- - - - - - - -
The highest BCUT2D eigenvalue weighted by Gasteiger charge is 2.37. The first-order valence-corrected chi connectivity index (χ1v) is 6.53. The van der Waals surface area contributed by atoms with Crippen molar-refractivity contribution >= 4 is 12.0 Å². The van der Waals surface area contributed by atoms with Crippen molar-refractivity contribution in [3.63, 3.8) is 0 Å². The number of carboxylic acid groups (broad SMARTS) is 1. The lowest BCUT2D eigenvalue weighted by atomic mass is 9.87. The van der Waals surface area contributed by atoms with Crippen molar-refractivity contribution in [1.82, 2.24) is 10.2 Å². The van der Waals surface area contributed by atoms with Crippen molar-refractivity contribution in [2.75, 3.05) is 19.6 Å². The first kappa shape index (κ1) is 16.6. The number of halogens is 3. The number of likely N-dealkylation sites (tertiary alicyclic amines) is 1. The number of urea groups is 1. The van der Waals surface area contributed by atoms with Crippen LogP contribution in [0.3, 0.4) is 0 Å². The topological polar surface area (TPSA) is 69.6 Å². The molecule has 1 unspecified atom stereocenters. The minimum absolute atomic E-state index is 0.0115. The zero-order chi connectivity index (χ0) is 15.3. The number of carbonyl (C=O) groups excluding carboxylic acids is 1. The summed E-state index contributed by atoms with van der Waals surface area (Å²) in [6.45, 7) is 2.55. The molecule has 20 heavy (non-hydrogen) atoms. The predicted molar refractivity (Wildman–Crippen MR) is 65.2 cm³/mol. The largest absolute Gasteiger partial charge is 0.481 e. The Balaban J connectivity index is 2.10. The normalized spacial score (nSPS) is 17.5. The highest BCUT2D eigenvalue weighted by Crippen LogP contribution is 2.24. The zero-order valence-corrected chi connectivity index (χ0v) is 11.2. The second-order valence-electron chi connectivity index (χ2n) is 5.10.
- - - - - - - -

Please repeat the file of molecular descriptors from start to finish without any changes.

The highest BCUT2D eigenvalue weighted by Gasteiger charge is 2.37. The first-order valence-corrected chi connectivity index (χ1v) is 6.53. The van der Waals surface area contributed by atoms with Crippen molar-refractivity contribution >= 4 is 12.0 Å². The van der Waals surface area contributed by atoms with Crippen molar-refractivity contribution in [3.63, 3.8) is 0 Å². The number of carboxylic acid groups (broad SMARTS) is 1. The lowest BCUT2D eigenvalue weighted by atomic mass is 9.87. The van der Waals surface area contributed by atoms with Crippen molar-refractivity contribution in [1.82, 2.24) is 10.2 Å². The van der Waals surface area contributed by atoms with Crippen molar-refractivity contribution in [2.75, 3.05) is 19.6 Å². The first kappa shape index (κ1) is 16.6. The number of halogens is 3. The number of likely N-dealkylation sites (tertiary alicyclic amines) is 1. The number of urea groups is 1. The van der Waals surface area contributed by atoms with Crippen LogP contribution in [0.3, 0.4) is 0 Å². The topological polar surface area (TPSA) is 69.6 Å². The molecule has 1 unspecified atom stereocenters. The minimum absolute atomic E-state index is 0.0115. The zero-order chi connectivity index (χ0) is 15.3. The number of carbonyl (C=O) groups excluding carboxylic acids is 1. The summed E-state index contributed by atoms with van der Waals surface area (Å²) in [6.45, 7) is 2.55. The molecule has 20 heavy (non-hydrogen) atoms. The predicted molar refractivity (Wildman–Crippen MR) is 65.2 cm³/mol. The largest absolute Gasteiger partial charge is 0.481 e. The Balaban J connectivity index is 2.10. The normalized spacial score (nSPS) is 17.5. The highest BCUT2D eigenvalue weighted by Crippen LogP contribution is 2.24. The zero-order valence-corrected chi connectivity index (χ0v) is 11.2. The second-order valence-electron chi connectivity index (χ2n) is 5.10.